Tuesday, 7 April 2015

Hug a Huggett

‘Here come the Huggetts’ (1948) is the second of four films featuring this ordinary London family. We first met them in ‘Holiday Camp’, where they proved popular, and the three eponymous follow ups soon appeared.  They also got their own radio show. When I explain the plot, it will sound pretty run of the mill.  But this is a hugely funny film and I would urge anyone to seek it out and have a good old belly laugh at the Huggetts’ antics.

Although the cast is led by Jack Warner, and it features other male acting luminaries such as David Tomlinson, this film belongs to the women.  Kathleen Harrison delivers comedy platinum as Ma Huggett – her conversation over the garden fence with her neighbour is funny enough to make you cry – and it just puts you in the best of moods for the rest of the film. Diana Dors shows a lesser known comedic talent as the flighty niece and an angelic teenage Petula Clark plays the cheery younger daughter.

Kathleen Harrison by @aitchteee

I would summarise the plot as follows: the Huggetts have a telephone installed; the flighty niece turns up and causes trouble at Pa Huggett’s workplace; some of the family go and watch the royal wedding procession then the eldest daughter gets married. Hardly nail-biting stuff, but it tells us a fair bit about British society at the time. It looks to me like it was a forerunner to the television soap operas that we have today and so it inevitably uses contemporary concerns to attract an audience.

The war is not long finished and it is by no means forgotten – rationing and food shortages are alluded to. This is possibly the one thing that still affected everybody so it would have seemed strange to ignore it.  But the other themes thread a solid seam of optimism through the film. This comes from both official and personal actions.  For example, the Huggetts having a telephone installed shows that some people were now beginning to benefit from a growing affluence which would develop more fully in the 1950s as the shortage of materials was eased.  At an official level, the powers that be rolled out a royal wedding to cheer everyone up and oil the wheels of industry.  The film shows how the marriage of the future Queen Elizabeth became a topic of conversation; perhaps now and again taking the place of a conversation about housing or queues. It also gives us a record of what it might have been like to be present in London on the wedding day, including the sleeping on pavements and the cardboard periscopes.  It captures an excitement that might only ever be found in London. This storyline neatly dovetails with that of the eldest Huggett daughter, herself a jittery bride-to-be. Her eventual capitulation to the institution of marriage leads to confirmation that it is time to begin to move away from troubles and doubts, and to take a step forward into a new beginning.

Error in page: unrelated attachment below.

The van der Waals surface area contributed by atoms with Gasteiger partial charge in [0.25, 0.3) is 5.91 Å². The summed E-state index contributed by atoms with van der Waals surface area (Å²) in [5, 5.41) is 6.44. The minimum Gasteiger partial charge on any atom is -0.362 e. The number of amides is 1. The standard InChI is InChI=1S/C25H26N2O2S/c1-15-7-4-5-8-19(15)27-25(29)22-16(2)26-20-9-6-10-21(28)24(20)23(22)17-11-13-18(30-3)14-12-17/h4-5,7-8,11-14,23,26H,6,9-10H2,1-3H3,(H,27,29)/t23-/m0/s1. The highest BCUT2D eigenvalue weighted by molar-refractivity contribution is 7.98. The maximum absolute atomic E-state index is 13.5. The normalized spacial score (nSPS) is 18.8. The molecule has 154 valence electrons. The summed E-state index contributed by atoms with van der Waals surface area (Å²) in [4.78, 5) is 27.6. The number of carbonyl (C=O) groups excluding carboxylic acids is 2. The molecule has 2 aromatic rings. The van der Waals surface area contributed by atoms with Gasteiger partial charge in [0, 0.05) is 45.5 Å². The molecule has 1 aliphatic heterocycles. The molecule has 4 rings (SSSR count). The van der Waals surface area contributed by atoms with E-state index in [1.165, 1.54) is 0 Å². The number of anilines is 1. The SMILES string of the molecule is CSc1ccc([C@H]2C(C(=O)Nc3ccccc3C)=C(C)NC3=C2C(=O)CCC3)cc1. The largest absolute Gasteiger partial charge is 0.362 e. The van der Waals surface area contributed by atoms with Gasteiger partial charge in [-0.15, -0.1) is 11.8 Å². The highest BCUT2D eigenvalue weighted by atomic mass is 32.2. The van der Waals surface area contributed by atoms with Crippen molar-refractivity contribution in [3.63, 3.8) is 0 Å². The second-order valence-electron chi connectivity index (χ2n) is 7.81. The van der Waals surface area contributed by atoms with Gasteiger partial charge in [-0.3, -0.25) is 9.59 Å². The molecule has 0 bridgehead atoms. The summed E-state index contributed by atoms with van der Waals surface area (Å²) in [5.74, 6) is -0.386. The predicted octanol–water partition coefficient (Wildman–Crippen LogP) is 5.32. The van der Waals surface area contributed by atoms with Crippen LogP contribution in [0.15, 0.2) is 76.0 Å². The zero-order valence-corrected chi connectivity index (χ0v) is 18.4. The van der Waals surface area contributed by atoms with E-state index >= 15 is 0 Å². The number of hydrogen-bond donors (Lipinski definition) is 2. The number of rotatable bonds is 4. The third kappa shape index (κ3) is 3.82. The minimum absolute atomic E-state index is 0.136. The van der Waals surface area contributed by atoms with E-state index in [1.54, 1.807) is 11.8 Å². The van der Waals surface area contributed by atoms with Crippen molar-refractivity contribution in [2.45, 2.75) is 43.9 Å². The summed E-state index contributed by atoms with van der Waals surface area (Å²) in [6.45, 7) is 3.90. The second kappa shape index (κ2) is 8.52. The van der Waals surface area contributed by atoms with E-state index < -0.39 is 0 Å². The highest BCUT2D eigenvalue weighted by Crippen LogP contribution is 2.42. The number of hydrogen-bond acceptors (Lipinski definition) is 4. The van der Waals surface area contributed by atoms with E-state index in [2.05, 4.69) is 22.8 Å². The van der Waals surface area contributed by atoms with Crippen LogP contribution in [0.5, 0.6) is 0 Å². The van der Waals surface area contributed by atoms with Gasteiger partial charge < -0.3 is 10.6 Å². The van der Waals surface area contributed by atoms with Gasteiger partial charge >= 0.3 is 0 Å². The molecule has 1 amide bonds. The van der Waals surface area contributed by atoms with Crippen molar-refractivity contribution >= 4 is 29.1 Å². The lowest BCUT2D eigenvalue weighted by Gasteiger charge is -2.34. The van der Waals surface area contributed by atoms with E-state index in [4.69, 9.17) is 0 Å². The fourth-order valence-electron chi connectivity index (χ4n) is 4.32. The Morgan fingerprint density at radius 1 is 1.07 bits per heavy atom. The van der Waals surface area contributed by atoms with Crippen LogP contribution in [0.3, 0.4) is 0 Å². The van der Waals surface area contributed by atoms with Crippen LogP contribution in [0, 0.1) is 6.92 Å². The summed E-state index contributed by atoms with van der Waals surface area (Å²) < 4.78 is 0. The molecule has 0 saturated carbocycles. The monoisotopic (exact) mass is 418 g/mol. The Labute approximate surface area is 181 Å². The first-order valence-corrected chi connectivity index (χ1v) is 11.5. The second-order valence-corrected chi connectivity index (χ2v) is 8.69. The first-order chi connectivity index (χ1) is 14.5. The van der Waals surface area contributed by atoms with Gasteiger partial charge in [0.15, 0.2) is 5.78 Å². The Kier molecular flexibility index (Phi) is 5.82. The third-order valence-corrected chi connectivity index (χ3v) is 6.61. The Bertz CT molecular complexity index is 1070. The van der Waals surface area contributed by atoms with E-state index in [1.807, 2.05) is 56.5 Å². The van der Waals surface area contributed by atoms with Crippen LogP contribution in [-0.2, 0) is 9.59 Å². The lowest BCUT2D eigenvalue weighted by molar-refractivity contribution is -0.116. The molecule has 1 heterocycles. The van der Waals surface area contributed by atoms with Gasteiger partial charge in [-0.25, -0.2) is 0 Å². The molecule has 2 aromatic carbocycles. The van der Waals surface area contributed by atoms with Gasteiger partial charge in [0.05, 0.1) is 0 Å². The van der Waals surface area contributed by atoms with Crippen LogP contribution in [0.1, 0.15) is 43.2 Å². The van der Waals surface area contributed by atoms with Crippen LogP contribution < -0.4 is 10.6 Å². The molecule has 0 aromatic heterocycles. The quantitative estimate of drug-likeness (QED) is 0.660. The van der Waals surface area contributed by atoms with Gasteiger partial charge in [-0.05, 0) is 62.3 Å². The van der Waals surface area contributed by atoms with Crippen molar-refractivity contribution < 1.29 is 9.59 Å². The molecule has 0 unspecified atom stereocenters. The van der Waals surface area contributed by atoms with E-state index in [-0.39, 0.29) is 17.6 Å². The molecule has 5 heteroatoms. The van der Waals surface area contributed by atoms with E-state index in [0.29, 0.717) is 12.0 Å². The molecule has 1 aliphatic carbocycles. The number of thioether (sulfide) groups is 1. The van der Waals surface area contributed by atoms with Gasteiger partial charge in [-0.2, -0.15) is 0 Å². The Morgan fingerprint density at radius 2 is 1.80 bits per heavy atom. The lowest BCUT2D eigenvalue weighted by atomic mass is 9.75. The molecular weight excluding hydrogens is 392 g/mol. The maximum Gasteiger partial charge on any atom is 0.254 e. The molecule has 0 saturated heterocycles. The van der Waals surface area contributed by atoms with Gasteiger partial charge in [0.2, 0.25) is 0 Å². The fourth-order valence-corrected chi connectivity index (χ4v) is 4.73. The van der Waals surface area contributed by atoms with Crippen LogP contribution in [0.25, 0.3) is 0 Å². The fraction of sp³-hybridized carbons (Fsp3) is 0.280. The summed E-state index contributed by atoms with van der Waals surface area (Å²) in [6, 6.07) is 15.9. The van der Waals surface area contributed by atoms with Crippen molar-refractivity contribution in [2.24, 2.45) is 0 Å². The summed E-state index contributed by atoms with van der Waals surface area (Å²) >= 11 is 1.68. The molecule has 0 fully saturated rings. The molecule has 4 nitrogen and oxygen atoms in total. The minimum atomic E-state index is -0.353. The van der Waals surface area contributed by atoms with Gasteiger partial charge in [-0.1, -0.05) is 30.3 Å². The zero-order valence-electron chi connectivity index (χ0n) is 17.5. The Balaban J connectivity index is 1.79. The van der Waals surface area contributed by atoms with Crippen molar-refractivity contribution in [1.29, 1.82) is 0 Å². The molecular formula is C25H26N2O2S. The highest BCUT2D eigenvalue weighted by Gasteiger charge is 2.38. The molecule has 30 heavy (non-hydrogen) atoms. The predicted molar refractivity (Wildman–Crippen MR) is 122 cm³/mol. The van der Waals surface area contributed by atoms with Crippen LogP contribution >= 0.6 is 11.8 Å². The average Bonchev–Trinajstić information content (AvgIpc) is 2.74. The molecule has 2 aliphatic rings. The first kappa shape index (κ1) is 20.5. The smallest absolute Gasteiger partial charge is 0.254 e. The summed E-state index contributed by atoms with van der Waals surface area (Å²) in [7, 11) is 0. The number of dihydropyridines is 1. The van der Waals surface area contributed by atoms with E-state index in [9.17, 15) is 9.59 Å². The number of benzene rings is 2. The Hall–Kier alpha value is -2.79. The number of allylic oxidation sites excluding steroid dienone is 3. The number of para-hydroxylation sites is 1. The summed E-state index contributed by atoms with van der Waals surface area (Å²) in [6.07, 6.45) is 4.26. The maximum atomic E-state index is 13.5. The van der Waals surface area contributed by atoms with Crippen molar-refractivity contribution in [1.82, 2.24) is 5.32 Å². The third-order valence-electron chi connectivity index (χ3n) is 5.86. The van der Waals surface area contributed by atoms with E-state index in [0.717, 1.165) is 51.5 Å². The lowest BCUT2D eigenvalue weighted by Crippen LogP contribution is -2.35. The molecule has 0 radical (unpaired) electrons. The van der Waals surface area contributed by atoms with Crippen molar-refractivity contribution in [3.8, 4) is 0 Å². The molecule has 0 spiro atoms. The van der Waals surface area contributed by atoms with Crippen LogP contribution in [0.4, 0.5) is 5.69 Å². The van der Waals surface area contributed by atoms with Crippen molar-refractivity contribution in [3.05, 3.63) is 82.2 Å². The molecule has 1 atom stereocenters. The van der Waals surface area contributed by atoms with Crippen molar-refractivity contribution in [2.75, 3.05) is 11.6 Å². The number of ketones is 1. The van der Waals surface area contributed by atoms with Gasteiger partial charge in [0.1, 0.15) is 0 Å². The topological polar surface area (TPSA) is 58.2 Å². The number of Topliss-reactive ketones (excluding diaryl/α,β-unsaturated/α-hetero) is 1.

But what of these doubts about the future?  The invasion of the flighty niece represents the modern world of fast cars and loose morals. This may have been a worry to family-orientated types at the time.  This is an early sign of the conflicts that will come along with the new affluence in the next decade.  It shows that there were worries about the divorce rates and the collapse of the family unit in the post war period.  But the errant girl gets her commuppance alright and she singularly fails to undermine the foundations of the Huggett’s marriage. By having unshakable faith in each other, this trouble is combated.    It shows viewers how to conduct themselves in order to share in the optimism delivered in the other storylines.

‘Here Come The Huggetts’ is a wonderful and cosy view of a shaky nation finding its feet.  It is a call for hope.

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